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ERIC Number: ED388622
Record Type: Non-Journal
Publication Date: 1995-Apr
Pages: 47
Abstractor: N/A
Reference Count: N/A
ISBN: N/A
ISSN: N/A
A Qualitative Case Study of Teacher-Student Micropolitical Interaction: The Strategies, Goals, and Consequences of Student Resistance.
Spaulding, Angela McNabb
This report examines part of a qualitative study on the micropolitical classroom strategies, goals, and consequences that occur among the students and a teacher in an elementary classroom. The paper focuses on the students' micropolitical strategies and goals, and the resulting consequences on their classroom teacher. Micropolitics describes the ways in which individuals attempt to influence others through both cooperative and conflictive strategies. Analysis of the data, gathered through participant observation and interviews, revealed two subcategories of student micropolitical influence: passive resistance and aggressive resistance. Passive resistance--repetition, interruption, topic changes, ignoring, and partial compliance--is less direct and less confrontational than aggressive resistance which includes overt protests and use of intermediaries. The goal of passive resistance is to delay, distract, modify, or prevent teacher initiated activities that students dislike but are not willing to risk punishment to prevent; aggressive resistance is used without regard to the risks of punishment. While student resistance can provide feedback to help teachers better meet student needs, aggressive resistance can cause teachers to feel professional incompetence, personal discouragement, job dissatisfaction, and fatigue. Findings suggest that teachers should be prepared to operate in a dynamic and highly micropolitical classroom. Teachers should also be aware of how their actions reinforce certain student micropolitical behaviors, develop a deep awareness of their own political strategies and goals, and understand how their strategies and goals affect students and influence teaching and learning. Recommendations for university teacher education programs include providing opportunities for teachers, both preservice and inservice, to develop micropolitical knowledge and to confront their own micropolitical behavior and analyze that of others. (Contains 39 references.) (ND)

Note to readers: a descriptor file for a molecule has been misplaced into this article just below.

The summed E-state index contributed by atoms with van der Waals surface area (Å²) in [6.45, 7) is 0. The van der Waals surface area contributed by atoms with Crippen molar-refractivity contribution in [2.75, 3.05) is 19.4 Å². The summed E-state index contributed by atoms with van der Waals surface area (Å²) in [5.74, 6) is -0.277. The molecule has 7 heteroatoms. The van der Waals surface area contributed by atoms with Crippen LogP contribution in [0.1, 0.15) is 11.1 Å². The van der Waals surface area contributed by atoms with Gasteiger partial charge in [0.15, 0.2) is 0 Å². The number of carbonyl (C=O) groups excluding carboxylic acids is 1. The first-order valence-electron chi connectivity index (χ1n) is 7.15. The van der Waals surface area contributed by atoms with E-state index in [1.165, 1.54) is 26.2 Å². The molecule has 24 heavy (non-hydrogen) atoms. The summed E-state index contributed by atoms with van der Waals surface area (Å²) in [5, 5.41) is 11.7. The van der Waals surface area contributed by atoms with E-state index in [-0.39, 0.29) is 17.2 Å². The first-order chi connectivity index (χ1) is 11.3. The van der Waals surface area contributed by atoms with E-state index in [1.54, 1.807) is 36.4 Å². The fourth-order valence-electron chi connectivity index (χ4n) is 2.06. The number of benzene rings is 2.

Publication Type: Reports - Research; Speeches/Meeting Papers
Education Level: N/A
Audience: N/A
Language: English
Sponsor: N/A
Authoring Institution: N/A